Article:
Traffic Ahead for Auto Lenders

Auto lenders have enjoyed driving on an open road for a while. It is about to get more congested.

As would be expected amid falling rates, the average yield on the largest U.S. banks’ total asset portfolios declined sequentially for the first time in three years in the second quarter, by 0.02 percentage points, according to figures compiled by Autonomous Research. But average yields on loans to car buyers among the five biggest auto-lending banks actually rose sharply, by 0.13 points, Autonomous shows. That could make sense if credit risks were surging in auto lending, something many have warned about for years. But at the moment, credit isn’t getting any worse. Delinquencies actually declined slightly in the second quarter, to 4.64%, according to the Federal Reserve. And charge-offs among the biggest auto-lending banks are at a three-year low, Autonomous figures show. Instead, auto yields are being supported by some short-term factors that look much less sustainable over a longer time horizon.

For one, used car prices had been declining at the beginning of the year. This supported higher yields because a key component of auto lending risk is the expected recovery of a repossessed car in the secondary market. But prices have since surged, with the Manheim Used Vehicle Value index hitting a new all-time high in August. Trade spats only bolster the outlook: If imported cars are slapped with big duties, more people head into the used market, lifting prices. There has also been less competition of late. Major institutions like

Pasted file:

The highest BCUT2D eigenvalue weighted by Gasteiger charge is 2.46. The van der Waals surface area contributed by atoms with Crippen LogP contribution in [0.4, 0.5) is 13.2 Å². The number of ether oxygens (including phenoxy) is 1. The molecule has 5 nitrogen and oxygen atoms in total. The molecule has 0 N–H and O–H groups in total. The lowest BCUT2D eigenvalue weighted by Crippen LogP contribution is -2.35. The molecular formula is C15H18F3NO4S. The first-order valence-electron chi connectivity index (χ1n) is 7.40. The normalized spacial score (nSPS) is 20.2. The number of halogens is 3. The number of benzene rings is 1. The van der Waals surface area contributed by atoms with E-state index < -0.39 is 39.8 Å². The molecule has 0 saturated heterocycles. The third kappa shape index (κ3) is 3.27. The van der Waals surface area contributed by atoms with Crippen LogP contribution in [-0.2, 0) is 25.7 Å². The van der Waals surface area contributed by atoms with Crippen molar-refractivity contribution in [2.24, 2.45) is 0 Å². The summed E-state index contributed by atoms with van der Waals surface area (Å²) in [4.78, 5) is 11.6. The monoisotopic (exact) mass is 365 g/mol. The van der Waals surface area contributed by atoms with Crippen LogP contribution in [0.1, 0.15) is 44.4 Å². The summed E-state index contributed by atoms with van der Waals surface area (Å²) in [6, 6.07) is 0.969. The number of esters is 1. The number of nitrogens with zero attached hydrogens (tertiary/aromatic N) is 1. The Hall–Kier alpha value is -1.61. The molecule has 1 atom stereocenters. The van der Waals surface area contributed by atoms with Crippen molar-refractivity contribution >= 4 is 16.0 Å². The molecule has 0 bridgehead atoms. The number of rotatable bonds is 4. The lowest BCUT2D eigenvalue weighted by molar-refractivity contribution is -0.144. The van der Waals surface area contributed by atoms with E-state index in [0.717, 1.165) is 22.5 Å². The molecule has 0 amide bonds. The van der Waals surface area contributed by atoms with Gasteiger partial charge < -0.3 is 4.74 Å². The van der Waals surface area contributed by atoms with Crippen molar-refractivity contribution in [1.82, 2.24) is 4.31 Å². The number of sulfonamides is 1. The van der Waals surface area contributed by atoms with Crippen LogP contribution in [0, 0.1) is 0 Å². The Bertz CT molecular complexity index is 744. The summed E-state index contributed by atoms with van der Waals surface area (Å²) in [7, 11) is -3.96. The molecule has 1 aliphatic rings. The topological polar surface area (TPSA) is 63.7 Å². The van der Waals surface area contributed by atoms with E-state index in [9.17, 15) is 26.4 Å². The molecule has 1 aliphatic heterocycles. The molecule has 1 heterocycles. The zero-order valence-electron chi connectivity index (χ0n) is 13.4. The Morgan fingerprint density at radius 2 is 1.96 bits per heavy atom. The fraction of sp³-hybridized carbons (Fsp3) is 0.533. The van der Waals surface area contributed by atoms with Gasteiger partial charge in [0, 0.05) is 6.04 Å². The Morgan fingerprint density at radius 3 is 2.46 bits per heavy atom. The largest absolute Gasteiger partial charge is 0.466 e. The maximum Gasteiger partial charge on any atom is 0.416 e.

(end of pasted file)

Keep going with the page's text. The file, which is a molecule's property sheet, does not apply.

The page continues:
JPMorgan Chase


Wells Fargo

both pulled back from the space when auto delinquencies rose and used-car prices fell in 2016 and 2017. But as Autonomous’s

Brian Foran

points out, it is very easy to scale up and down in auto lending. A lot of production originates from dealers and is acquired second-hand. Plus there are many nonbank players, making it hard to get a real-time sense of who is in or out. “This is an unusual market, and banks are just a piece of it,” Mr. Foran said. This week, there were indeed signs of elevated yields drawing lenders back into the market. Wells Fargo on Monday said it was expanding production again. Capital One Chief Financial Officer

R. Scott Blackley

said on Tuesday about auto loans: “I would say that we are seeing more competition.” It has been tempting to follow the yield.

Ally Financial

whose primary lending business is auto lending, has been one of the top gainers among large U.S. banks this year, up 55%. And it remains reasonably priced, trading at 8.3 times forward earnings. That is well below the 11.1 times average for constituents of the KBW Nasdaq Bank index, though only slightly below its own five-year average of 8.7 times, according to FactSet. However, with a new influx of competition on the way, pure-play lenders like Ally have a more congested road ahead. Investors should leave them on the lot for now. Write to Telis Demos at

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